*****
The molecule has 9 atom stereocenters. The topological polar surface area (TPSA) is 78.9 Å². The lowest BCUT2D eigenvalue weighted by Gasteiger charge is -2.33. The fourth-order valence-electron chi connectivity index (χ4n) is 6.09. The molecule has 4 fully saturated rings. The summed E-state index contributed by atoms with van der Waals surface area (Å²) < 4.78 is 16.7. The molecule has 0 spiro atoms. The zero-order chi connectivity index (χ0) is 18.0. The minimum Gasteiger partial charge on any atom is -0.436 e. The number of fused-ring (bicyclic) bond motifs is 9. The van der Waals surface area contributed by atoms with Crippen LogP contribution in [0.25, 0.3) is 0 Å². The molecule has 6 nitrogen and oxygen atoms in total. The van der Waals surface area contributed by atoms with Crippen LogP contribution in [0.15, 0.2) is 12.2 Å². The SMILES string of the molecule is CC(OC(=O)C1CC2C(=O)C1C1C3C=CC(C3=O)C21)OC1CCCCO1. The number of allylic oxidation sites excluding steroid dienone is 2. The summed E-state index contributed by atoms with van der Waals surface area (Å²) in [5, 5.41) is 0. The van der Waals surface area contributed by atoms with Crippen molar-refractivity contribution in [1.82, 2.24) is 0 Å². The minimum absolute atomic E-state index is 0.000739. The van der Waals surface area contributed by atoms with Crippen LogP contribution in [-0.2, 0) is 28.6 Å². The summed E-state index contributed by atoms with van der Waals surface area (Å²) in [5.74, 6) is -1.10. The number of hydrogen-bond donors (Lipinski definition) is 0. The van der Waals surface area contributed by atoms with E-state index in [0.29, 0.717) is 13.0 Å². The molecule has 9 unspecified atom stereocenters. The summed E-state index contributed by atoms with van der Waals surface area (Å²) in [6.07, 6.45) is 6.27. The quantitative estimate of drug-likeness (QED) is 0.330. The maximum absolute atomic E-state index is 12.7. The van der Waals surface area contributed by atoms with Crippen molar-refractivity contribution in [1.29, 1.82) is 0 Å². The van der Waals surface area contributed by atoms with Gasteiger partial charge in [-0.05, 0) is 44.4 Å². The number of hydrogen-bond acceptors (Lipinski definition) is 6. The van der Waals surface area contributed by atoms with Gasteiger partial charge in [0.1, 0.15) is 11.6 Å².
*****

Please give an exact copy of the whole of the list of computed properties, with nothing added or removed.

The molecule has 9 atom stereocenters. The topological polar surface area (TPSA) is 78.9 Å². The lowest BCUT2D eigenvalue weighted by Gasteiger charge is -2.33. The fourth-order valence-electron chi connectivity index (χ4n) is 6.09. The molecule has 4 fully saturated rings. The summed E-state index contributed by atoms with van der Waals surface area (Å²) < 4.78 is 16.7. The molecule has 0 spiro atoms. The zero-order chi connectivity index (χ0) is 18.0. The minimum Gasteiger partial charge on any atom is -0.436 e. The number of fused-ring (bicyclic) bond motifs is 9. The van der Waals surface area contributed by atoms with Crippen LogP contribution in [0.25, 0.3) is 0 Å². The molecule has 6 nitrogen and oxygen atoms in total. The van der Waals surface area contributed by atoms with Crippen LogP contribution in [0.15, 0.2) is 12.2 Å². The SMILES string of the molecule is CC(OC(=O)C1CC2C(=O)C1C1C3C=CC(C3=O)C21)OC1CCCCO1. The number of allylic oxidation sites excluding steroid dienone is 2. The summed E-state index contributed by atoms with van der Waals surface area (Å²) in [5, 5.41) is 0. The van der Waals surface area contributed by atoms with Crippen molar-refractivity contribution in [1.82, 2.24) is 0 Å². The minimum absolute atomic E-state index is 0.000739. The van der Waals surface area contributed by atoms with Crippen LogP contribution in [-0.2, 0) is 28.6 Å². The summed E-state index contributed by atoms with van der Waals surface area (Å²) in [5.74, 6) is -1.10. The number of hydrogen-bond donors (Lipinski definition) is 0. The van der Waals surface area contributed by atoms with E-state index in [0.29, 0.717) is 13.0 Å². The molecule has 9 unspecified atom stereocenters. The summed E-state index contributed by atoms with van der Waals surface area (Å²) in [6.07, 6.45) is 6.27. The quantitative estimate of drug-likeness (QED) is 0.330. The maximum absolute atomic E-state index is 12.7. The van der Waals surface area contributed by atoms with Crippen molar-refractivity contribution in [1.29, 1.82) is 0 Å². The van der Waals surface area contributed by atoms with Gasteiger partial charge in [-0.05, 0) is 44.4 Å². The number of hydrogen-bond acceptors (Lipinski definition) is 6. The van der Waals surface area contributed by atoms with Gasteiger partial charge in [0.1, 0.15) is 11.6 Å².